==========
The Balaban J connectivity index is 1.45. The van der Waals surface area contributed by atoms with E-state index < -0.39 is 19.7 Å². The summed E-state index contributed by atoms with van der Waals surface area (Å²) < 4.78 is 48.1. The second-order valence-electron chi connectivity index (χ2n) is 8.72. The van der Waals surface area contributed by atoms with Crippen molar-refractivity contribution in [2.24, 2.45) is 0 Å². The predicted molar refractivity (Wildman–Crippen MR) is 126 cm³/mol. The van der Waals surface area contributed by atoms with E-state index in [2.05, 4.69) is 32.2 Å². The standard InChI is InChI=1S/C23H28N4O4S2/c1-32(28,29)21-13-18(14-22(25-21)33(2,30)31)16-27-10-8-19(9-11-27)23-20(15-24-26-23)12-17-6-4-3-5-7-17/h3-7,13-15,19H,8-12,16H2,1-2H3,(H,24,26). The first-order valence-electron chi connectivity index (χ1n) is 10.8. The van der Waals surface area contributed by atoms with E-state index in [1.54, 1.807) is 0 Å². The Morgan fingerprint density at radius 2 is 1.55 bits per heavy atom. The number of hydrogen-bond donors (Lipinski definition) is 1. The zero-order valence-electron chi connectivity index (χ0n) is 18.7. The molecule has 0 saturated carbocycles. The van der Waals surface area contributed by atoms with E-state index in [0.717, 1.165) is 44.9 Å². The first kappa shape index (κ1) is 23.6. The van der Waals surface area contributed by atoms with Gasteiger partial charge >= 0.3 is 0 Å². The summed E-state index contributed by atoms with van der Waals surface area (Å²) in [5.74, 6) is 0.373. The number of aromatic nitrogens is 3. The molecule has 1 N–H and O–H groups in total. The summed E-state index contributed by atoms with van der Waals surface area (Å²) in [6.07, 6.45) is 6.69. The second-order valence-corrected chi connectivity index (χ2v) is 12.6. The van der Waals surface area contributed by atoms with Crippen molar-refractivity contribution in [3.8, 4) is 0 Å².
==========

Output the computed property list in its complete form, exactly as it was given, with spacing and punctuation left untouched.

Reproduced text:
The Balaban J connectivity index is 1.45. The van der Waals surface area contributed by atoms with E-state index < -0.39 is 19.7 Å². The summed E-state index contributed by atoms with van der Waals surface area (Å²) < 4.78 is 48.1. The second-order valence-electron chi connectivity index (χ2n) is 8.72. The van der Waals surface area contributed by atoms with Crippen molar-refractivity contribution in [2.24, 2.45) is 0 Å². The predicted molar refractivity (Wildman–Crippen MR) is 126 cm³/mol. The van der Waals surface area contributed by atoms with E-state index in [2.05, 4.69) is 32.2 Å². The standard InChI is InChI=1S/C23H28N4O4S2/c1-32(28,29)21-13-18(14-22(25-21)33(2,30)31)16-27-10-8-19(9-11-27)23-20(15-24-26-23)12-17-6-4-3-5-7-17/h3-7,13-15,19H,8-12,16H2,1-2H3,(H,24,26). The first-order valence-electron chi connectivity index (χ1n) is 10.8. The van der Waals surface area contributed by atoms with E-state index in [1.54, 1.807) is 0 Å². The Morgan fingerprint density at radius 2 is 1.55 bits per heavy atom. The number of hydrogen-bond donors (Lipinski definition) is 1. The zero-order valence-electron chi connectivity index (χ0n) is 18.7. The molecule has 0 saturated carbocycles. The van der Waals surface area contributed by atoms with E-state index in [0.717, 1.165) is 44.9 Å². The first kappa shape index (κ1) is 23.6. The van der Waals surface area contributed by atoms with Gasteiger partial charge >= 0.3 is 0 Å². The summed E-state index contributed by atoms with van der Waals surface area (Å²) in [5.74, 6) is 0.373. The number of aromatic nitrogens is 3. The molecule has 1 N–H and O–H groups in total. The summed E-state index contributed by atoms with van der Waals surface area (Å²) in [6.07, 6.45) is 6.69. The second-order valence-corrected chi connectivity index (χ2v) is 12.6. The van der Waals surface area contributed by atoms with Crippen molar-refractivity contribution in [3.8, 4) is 0 Å².